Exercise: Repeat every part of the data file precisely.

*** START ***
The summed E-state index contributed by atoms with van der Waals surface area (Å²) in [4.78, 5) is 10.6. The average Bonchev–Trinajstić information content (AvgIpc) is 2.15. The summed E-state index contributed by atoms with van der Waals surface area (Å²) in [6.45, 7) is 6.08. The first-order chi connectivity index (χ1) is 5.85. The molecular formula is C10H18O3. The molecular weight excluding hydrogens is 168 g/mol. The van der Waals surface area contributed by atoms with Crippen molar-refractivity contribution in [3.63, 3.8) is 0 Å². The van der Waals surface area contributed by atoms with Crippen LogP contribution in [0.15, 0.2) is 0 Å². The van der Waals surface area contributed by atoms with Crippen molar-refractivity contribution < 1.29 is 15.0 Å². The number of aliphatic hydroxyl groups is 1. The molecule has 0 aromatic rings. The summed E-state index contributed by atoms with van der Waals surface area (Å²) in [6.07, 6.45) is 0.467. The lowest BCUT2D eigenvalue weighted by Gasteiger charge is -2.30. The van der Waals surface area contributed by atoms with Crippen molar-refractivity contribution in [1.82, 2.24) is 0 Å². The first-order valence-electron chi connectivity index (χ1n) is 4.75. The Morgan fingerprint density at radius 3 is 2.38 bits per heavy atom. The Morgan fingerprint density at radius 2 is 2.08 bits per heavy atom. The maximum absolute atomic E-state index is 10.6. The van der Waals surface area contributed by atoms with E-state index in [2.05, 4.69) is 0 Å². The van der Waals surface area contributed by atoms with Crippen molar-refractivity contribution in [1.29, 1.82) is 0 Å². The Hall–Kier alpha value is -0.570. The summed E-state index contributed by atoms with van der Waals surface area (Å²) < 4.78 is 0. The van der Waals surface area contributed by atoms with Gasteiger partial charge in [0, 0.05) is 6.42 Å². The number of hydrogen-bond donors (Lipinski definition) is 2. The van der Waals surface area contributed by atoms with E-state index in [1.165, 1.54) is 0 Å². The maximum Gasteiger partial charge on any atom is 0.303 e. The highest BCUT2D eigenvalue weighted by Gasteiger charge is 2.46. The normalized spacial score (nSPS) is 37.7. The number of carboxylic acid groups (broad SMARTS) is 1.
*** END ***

The summed E-state index contributed by atoms with van der Waals surface area (Å²) in [4.78, 5) is 10.6. The average Bonchev–Trinajstić information content (AvgIpc) is 2.15. The summed E-state index contributed by atoms with van der Waals surface area (Å²) in [6.45, 7) is 6.08. The first-order chi connectivity index (χ1) is 5.85. The molecular formula is C10H18O3. The molecular weight excluding hydrogens is 168 g/mol. The van der Waals surface area contributed by atoms with Crippen molar-refractivity contribution in [3.63, 3.8) is 0 Å². The van der Waals surface area contributed by atoms with Crippen LogP contribution in [0.15, 0.2) is 0 Å². The van der Waals surface area contributed by atoms with Crippen molar-refractivity contribution < 1.29 is 15.0 Å². The number of aliphatic hydroxyl groups is 1. The molecule has 0 aromatic rings. The summed E-state index contributed by atoms with van der Waals surface area (Å²) in [6.07, 6.45) is 0.467. The lowest BCUT2D eigenvalue weighted by Gasteiger charge is -2.30. The van der Waals surface area contributed by atoms with Crippen molar-refractivity contribution in [1.82, 2.24) is 0 Å². The first-order valence-electron chi connectivity index (χ1n) is 4.75. The Morgan fingerprint density at radius 3 is 2.38 bits per heavy atom. The Morgan fingerprint density at radius 2 is 2.08 bits per heavy atom. The maximum absolute atomic E-state index is 10.6. The van der Waals surface area contributed by atoms with E-state index in [2.05, 4.69) is 0 Å². The van der Waals surface area contributed by atoms with Crippen molar-refractivity contribution in [1.29, 1.82) is 0 Å². The Hall–Kier alpha value is -0.570. The summed E-state index contributed by atoms with van der Waals surface area (Å²) < 4.78 is 0. The van der Waals surface area contributed by atoms with Gasteiger partial charge in [0, 0.05) is 6.42 Å². The number of hydrogen-bond donors (Lipinski definition) is 2. The van der Waals surface area contributed by atoms with E-state index in [1.165, 1.54) is 0 Å². The maximum Gasteiger partial charge on any atom is 0.303 e. The highest BCUT2D eigenvalue weighted by Gasteiger charge is 2.46. The normalized spacial score (nSPS) is 37.7. The number of carboxylic acid groups (broad SMARTS) is 1.